This study determined the quantity and diversity of microplastics in water and soft tissues of eastern oysters (Crassostrea virginica) and Atlantic mud crabs (Panopeus herbstii) in Mosquito Lagoon, a shallow, microtidal estuary along the east coast of central Florida. One-liter water samples had an average of 23.1 microplastic pieces (n = 15). Crabs (n = 90) had an average of 4.2 pieces in tissues/individual plus an average of 20.3 pieces/individual temporarily entangled in exposed surfaces and released within 5 days in tanks. Adult oysters (n = 90) had an average of 16.5 microplastic pieces/individual. Fibers, mostly royal/dark blue in color, dominated our collections. When compared per gram of tissue, crabs had two orders of magnitude more microplastic pieces than oysters. Our numbers were higher than previous studies on invertebrate microplastics; this is potentially the result of extensive urbanization, limited flushing, and intensive recreational usage of Mosquito Lagoon.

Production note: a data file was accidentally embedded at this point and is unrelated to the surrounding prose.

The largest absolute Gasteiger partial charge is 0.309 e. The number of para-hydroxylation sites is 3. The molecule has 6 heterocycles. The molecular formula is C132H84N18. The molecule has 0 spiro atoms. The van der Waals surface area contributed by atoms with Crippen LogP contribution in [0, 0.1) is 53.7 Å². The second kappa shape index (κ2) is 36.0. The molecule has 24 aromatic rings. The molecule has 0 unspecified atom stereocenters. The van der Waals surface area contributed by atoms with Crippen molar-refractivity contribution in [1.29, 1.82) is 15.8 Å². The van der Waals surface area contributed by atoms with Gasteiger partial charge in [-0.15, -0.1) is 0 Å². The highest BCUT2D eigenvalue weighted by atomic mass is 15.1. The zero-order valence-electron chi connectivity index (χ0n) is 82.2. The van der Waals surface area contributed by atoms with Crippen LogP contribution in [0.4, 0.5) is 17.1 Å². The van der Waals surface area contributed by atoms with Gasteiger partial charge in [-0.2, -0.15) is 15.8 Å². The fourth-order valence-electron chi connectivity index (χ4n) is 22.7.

Heidi R. Waite, Melinda J. Donnelly, Linda J. Walters, Marine Pollution Bulletin, Volume 129, Issue 1, April 2018, Pages 179–185